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Corps Strength – PT Your Attitude

In my present job as an instructor at the U.S. Navy’s International Training Center here in Pensacola, we have different levels of physical training for our different courses. Each is specifically designed for each course goals and student makeup. Some are very tough (Marine TBS, Dive school, EOD and BUDS Preparatory). While on the other end are easy entry level stuff, mostly to demonstrate how to set up and conduct basic unit PT, and give the students a chance to workout. As you might guess the physical condition of the students attending also has a wide variance. Some are in serious condition, while others are in very poor shape. While they may not have the high speed PT training programs that we sometimes take for granted in the U.S military, they often surprise me with their unfiltered take on things.

Recently I recently had a student from Antigua (now a Navy Ensign who started out first in their Army) had already been to OCS in the Coast Guard Academy, Army Ranger School, the U.S. Army’s Infantry Officer course and also attended a (brutal) six month Jungle Warfare training school in Guyana. Tall and thin he’s in pretty good shape, but not really the PT stud you would think. I’ve had many conversations with him about all different training he’s been through, and I was (of course) very curious to what he thought about the PT that he had to deal with at these different schools. Some of his answers surprised me. His overall opinion was that 99% of all this PT was mental. He’s observation was that if you have a basic level of fitness, the rest was mental. He witnessed many people in these schools that seemed to be in awesome physical shape, drop out after only a few weeks, or even days. They just didn’t have it attitude wise. I agree totally and this leads me back to where I always go with getting in shape, its all about the way you think about it. You have to get your head screwed on right, or all the special diets, workout routines and supplements won’t matter. I talk about this a lot in my book Corps Strength. If fact I’ve often been accused of harping on it TOO much? I don’t think so, as I think its importance cannot be over stressed, IMO much more important than any specific workout routine.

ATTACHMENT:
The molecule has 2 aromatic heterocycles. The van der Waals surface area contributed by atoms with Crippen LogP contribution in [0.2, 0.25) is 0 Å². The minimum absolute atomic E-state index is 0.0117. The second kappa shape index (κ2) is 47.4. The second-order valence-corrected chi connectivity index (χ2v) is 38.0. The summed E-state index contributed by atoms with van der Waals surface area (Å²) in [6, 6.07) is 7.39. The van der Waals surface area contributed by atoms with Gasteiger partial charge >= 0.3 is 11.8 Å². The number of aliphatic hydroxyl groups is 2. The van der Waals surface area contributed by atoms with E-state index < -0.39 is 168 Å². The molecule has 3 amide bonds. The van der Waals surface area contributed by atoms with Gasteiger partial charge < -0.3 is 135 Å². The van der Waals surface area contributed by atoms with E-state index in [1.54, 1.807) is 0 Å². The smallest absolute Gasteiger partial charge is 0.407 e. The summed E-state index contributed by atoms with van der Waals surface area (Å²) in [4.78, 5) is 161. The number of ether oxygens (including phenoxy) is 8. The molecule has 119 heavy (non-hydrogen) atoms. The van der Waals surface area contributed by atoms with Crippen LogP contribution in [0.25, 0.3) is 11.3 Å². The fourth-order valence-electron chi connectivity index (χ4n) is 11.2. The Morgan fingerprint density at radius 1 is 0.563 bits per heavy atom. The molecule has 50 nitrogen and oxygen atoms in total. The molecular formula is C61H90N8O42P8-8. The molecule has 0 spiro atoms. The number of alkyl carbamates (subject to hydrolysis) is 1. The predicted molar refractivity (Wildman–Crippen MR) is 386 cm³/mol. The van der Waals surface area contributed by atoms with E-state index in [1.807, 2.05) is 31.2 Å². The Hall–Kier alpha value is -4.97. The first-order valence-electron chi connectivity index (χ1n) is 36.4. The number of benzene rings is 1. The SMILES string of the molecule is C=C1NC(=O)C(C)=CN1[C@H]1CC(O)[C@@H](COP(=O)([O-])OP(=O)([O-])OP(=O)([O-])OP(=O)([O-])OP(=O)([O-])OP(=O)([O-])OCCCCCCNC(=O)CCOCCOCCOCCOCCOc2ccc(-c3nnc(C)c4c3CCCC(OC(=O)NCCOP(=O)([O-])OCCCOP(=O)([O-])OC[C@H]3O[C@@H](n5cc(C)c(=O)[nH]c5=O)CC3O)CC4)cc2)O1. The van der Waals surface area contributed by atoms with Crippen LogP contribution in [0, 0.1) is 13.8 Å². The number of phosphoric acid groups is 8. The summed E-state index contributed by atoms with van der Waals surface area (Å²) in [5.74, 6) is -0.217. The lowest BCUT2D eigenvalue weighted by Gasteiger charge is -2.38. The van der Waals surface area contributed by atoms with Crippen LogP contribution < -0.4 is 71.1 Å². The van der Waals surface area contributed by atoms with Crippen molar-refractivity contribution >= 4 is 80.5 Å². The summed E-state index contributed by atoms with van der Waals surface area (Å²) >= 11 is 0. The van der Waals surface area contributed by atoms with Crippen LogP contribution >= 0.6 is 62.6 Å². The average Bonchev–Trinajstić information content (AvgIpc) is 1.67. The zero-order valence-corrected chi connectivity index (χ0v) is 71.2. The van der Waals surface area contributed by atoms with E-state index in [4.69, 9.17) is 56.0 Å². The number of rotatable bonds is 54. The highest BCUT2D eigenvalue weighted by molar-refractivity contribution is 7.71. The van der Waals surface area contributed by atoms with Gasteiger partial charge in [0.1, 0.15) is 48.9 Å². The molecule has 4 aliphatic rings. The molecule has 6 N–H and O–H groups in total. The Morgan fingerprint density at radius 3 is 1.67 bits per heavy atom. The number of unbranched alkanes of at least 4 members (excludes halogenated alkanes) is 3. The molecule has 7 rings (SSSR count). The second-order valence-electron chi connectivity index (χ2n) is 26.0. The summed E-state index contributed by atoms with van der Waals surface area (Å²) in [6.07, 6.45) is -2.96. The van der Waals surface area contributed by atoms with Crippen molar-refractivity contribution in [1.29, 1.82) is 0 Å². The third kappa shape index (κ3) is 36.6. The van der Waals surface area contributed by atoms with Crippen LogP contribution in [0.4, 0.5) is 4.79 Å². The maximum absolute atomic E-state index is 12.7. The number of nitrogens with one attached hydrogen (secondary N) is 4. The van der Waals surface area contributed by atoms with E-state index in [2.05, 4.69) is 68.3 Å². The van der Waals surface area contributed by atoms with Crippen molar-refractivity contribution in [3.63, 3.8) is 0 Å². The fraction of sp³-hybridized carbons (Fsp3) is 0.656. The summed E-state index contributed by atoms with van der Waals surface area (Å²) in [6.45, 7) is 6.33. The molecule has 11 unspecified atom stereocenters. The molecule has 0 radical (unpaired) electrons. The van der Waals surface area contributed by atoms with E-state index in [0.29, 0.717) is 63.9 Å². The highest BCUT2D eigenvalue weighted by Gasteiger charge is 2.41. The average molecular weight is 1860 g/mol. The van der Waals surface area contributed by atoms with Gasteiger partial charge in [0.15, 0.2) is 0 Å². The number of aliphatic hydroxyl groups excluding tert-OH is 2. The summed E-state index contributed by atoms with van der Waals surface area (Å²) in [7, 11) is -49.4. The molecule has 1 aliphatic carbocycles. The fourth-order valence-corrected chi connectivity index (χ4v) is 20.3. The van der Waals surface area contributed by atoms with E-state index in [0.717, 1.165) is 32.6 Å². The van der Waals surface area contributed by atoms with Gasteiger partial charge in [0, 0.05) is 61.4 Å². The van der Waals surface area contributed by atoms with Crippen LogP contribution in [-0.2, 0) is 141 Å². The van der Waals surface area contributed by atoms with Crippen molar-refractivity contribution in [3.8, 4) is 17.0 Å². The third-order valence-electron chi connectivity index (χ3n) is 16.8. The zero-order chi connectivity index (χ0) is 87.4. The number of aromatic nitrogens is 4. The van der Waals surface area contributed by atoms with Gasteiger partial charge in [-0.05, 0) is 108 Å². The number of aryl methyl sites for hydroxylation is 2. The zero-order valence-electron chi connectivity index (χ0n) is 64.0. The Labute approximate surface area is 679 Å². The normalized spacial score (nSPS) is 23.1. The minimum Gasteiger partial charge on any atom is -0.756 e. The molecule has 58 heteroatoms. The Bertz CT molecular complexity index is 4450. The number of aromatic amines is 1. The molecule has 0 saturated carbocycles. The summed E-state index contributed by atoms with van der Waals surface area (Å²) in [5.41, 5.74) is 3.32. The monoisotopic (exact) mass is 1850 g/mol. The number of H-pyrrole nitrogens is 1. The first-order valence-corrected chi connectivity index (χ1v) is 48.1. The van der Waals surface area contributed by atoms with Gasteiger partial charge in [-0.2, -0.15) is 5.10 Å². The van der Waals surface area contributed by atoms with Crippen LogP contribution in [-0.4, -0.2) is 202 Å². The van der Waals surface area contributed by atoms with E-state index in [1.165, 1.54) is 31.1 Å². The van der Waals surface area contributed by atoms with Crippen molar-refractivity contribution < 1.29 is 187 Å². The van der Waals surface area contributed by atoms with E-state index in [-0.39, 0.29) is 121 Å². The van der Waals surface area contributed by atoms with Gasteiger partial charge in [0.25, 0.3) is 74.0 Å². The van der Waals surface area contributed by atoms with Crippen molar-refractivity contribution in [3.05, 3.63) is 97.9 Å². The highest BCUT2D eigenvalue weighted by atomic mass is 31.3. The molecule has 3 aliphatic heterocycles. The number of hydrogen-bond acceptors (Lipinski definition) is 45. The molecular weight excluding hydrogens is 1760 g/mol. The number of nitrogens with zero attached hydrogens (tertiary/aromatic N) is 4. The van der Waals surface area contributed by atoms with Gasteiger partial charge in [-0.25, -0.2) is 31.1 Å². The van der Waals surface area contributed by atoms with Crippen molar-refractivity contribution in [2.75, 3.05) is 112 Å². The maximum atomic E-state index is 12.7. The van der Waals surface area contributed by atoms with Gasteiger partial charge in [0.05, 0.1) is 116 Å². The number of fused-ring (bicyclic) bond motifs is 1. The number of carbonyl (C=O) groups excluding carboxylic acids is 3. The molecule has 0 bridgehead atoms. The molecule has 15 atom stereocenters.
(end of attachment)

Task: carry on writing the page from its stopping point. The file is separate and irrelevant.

The bottom line is you’ve got come to terms with the simple fact that getting in good shape and maintaining a healthy bodyweight is work. Its not easy, never was and never will be. But get a grip, its not torture and its not impossible. It just requires some effort, a little discipline AND above all else the right thought process. Put the right thoughts in your “brain housing group” and your on your way, after that all you need is the PT and diet routine that work for your lifestyle and goals. Don’t get too fancy, don’t start out to fast, always think long term and you’ll get there. I’ve seen it hundreds, if not thousands of times. By the way my student thought that Coast Guard OCS was the toughest school. Huh?? Coast Guard OCS tougher than Ranger School, Why? Not because of the PT but because of the tough swim requirements, he isn’t a great swimmer. Again its all about the way you look at it. Good luck and be safe.

Semper Fi
MGunz

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4 Responses to “Corps Strength – PT Your Attitude”

  1. 2lt F**Knutz says:

    To be fair, foreign officers literally can’t fail Ranger School. Unless they LOM I’m pretty sure they just need to sit in the back of patrols playing with themselves and eating MRE’s for 61 days and they will pass. But yeah, I hate the water so Coast Guard OCS would be really shitty for me too.

  2. Jaydoc says:

    What course is the first photo?

  3. JSHjr says:

    I think you are missing the point of the young Ensign.

    It is your heart that will see you through. Conditioning is important, but if one does not have the motivation or heart, then it is for naught.